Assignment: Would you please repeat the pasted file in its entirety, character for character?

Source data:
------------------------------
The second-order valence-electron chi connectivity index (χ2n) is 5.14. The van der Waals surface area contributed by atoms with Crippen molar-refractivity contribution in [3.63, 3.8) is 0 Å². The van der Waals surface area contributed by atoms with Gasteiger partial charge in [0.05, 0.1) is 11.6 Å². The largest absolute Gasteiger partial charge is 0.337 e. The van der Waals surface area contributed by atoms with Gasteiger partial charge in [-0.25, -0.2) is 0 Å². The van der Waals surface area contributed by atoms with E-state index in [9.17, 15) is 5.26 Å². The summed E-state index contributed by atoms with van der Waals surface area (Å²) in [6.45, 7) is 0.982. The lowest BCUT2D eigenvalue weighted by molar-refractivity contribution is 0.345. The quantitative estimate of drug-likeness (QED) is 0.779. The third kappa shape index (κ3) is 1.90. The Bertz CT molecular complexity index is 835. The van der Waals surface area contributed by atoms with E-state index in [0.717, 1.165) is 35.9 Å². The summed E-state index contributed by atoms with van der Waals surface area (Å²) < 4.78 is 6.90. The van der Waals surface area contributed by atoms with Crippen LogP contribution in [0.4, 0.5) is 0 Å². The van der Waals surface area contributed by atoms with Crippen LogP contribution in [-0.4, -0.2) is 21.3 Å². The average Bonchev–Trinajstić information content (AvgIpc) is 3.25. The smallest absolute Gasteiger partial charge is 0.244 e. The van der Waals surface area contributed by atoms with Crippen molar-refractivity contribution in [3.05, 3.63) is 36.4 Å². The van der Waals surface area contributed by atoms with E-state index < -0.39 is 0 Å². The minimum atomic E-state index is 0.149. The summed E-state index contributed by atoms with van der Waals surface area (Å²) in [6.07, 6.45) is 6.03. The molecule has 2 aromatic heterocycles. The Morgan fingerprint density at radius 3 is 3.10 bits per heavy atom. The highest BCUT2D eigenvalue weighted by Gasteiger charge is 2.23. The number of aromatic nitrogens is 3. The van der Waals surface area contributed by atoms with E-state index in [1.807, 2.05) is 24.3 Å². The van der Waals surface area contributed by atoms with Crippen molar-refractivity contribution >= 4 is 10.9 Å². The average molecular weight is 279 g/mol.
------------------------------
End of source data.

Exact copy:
The second-order valence-electron chi connectivity index (χ2n) is 5.14. The van der Waals surface area contributed by atoms with Crippen molar-refractivity contribution in [3.63, 3.8) is 0 Å². The van der Waals surface area contributed by atoms with Gasteiger partial charge in [0.05, 0.1) is 11.6 Å². The largest absolute Gasteiger partial charge is 0.337 e. The van der Waals surface area contributed by atoms with Gasteiger partial charge in [-0.25, -0.2) is 0 Å². The van der Waals surface area contributed by atoms with E-state index in [9.17, 15) is 5.26 Å². The summed E-state index contributed by atoms with van der Waals surface area (Å²) in [6.45, 7) is 0.982. The lowest BCUT2D eigenvalue weighted by molar-refractivity contribution is 0.345. The quantitative estimate of drug-likeness (QED) is 0.779. The third kappa shape index (κ3) is 1.90. The Bertz CT molecular complexity index is 835. The van der Waals surface area contributed by atoms with E-state index in [0.717, 1.165) is 35.9 Å². The summed E-state index contributed by atoms with van der Waals surface area (Å²) < 4.78 is 6.90. The van der Waals surface area contributed by atoms with Crippen LogP contribution in [0.4, 0.5) is 0 Å². The van der Waals surface area contributed by atoms with Crippen LogP contribution in [-0.4, -0.2) is 21.3 Å². The average Bonchev–Trinajstić information content (AvgIpc) is 3.25. The smallest absolute Gasteiger partial charge is 0.244 e. The van der Waals surface area contributed by atoms with Crippen molar-refractivity contribution in [3.05, 3.63) is 36.4 Å². The van der Waals surface area contributed by atoms with E-state index < -0.39 is 0 Å². The minimum atomic E-state index is 0.149. The summed E-state index contributed by atoms with van der Waals surface area (Å²) in [6.07, 6.45) is 6.03. The molecule has 2 aromatic heterocycles. The Morgan fingerprint density at radius 3 is 3.10 bits per heavy atom. The highest BCUT2D eigenvalue weighted by Gasteiger charge is 2.23. The number of aromatic nitrogens is 3. The van der Waals surface area contributed by atoms with E-state index in [1.807, 2.05) is 24.3 Å². The van der Waals surface area contributed by atoms with Crippen molar-refractivity contribution >= 4 is 10.9 Å². The average molecular weight is 279 g/mol.